Last Updated on May 6, 2015, by eNotes Editorial. Word Count: 409
It would be hard to invent a background more representative than Edmund Clerihew Bentley’s of the English Edwardian governing class. His father was an official in the Lord Chancellor’s department, the equivalent of a ministry of justice. He was educated at a private London boys’ school, St. Paul’s, and at...
(The entire section contains 409 words.)
Unlock This Study Guide Now
Start your 48-hour free trial to unlock this E. C. Bentley study guide. You'll get access to all of the E. C. Bentley content, as well as access to more than 30,000 additional guides and more than 350,000 Homework Help questions answered by our experts.
- Critical Essays
It would be hard to invent a background more representative than Edmund Clerihew Bentley’s of the English Edwardian governing class. His father was an official in the Lord Chancellor’s department, the equivalent of a ministry of justice. He was educated at a private London boys’ school, St. Paul’s, and at nineteen, he won a history scholarship to Merton College, in Oxford. He made friends at school with G. K. Chesterton, who remained his closest friend for life, and at Oxford University with John Buchan and Hilaire Belloc. All would become famous writers.
At Oxford, Bentley became president of the Oxford Union, a skeleton key to success in many careers, and experienced the “shame and disappointment” of a second-class degree. Down from Oxford and studying law in London, he published light verse and reviews in magazines. In 1901, he married Violet Alice Mary Boileau, the daughter of General Neil Edmonstone Boileau of the Bengal Staff Corps. Bentley was called to the bar the following year but did not remain in the legal profession, having, in the words of a friend, all the qualifications of a barrister except the legal mind. He went instead into journalism, a profession he loved and in which he found considerable success.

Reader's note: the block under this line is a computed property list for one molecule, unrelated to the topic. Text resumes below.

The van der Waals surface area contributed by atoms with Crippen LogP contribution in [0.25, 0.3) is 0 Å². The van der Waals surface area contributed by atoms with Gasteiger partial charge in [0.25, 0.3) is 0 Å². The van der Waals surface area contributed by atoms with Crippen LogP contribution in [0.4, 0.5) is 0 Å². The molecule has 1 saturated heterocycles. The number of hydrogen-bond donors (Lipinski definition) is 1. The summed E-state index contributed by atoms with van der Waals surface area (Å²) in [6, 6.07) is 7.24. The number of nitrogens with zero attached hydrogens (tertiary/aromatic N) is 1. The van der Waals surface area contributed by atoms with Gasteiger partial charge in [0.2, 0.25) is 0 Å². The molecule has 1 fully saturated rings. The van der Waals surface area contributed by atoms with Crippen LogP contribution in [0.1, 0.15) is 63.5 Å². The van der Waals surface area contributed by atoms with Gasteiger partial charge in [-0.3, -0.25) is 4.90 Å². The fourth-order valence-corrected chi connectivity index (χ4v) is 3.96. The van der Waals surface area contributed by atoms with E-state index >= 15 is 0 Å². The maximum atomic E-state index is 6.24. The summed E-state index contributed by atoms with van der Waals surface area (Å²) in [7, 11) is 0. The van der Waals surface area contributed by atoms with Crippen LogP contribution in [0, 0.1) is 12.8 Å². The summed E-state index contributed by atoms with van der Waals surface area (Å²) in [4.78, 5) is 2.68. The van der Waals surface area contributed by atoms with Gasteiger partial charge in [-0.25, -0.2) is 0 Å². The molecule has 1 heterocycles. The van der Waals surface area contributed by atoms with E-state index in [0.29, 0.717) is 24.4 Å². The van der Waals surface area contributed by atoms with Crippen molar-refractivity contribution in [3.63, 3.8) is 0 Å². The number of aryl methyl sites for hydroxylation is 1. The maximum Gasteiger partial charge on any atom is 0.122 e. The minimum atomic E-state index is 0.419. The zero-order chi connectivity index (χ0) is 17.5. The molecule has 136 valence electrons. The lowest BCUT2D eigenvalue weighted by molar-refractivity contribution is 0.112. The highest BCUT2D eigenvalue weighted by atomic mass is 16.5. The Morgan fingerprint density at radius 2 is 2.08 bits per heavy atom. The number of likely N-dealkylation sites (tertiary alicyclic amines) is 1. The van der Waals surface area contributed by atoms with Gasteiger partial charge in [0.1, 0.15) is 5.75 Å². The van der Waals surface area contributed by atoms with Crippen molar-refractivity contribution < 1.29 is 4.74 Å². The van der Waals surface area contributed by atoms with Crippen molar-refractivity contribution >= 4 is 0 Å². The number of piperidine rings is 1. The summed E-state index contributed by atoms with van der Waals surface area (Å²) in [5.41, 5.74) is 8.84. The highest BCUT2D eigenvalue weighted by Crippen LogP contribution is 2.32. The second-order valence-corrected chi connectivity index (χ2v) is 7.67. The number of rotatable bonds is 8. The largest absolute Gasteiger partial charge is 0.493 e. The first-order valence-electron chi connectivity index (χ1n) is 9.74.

For ten years, Bentley worked for the Daily News, becoming deputy editor. In 1912, he joined the Daily Telegraph as an editorialist. In 1913, he published Trent’s Last Case. It was an immediate, and, for its author, an unexpected success. Strangely, nothing was heard of its hero, Philip Trent, for another twenty-three years.
Although Trent’s Last Case was repeatedly reprinted, translated, and filmed, Bentley went on writing editorials for the Daily Telegraph, and it was not until two years after his retirement from journalism in 1934 that there appeared Trent’s Own Case, written with H. Warner Allen. A book of short stories, Trent Intervenes, followed in 1938, and Those Days: An Autobiography appeared in 1940. Elephant’s Work, a mystery without Trent, which John Buchan had advised him to write as early as 1916, appeared in 1950.
In 1939, with younger journalists being called to arms, Bentley returned to the Daily Telegraph as chief literary critic; he stayed until 1947. After the death of his wife in 1949, he gave up their home in London and lived out the rest of his life in a London hotel. Of their two sons, one became an engineer, and the other, Nicolas, became a distinguished illustrator and the author of several thrillers.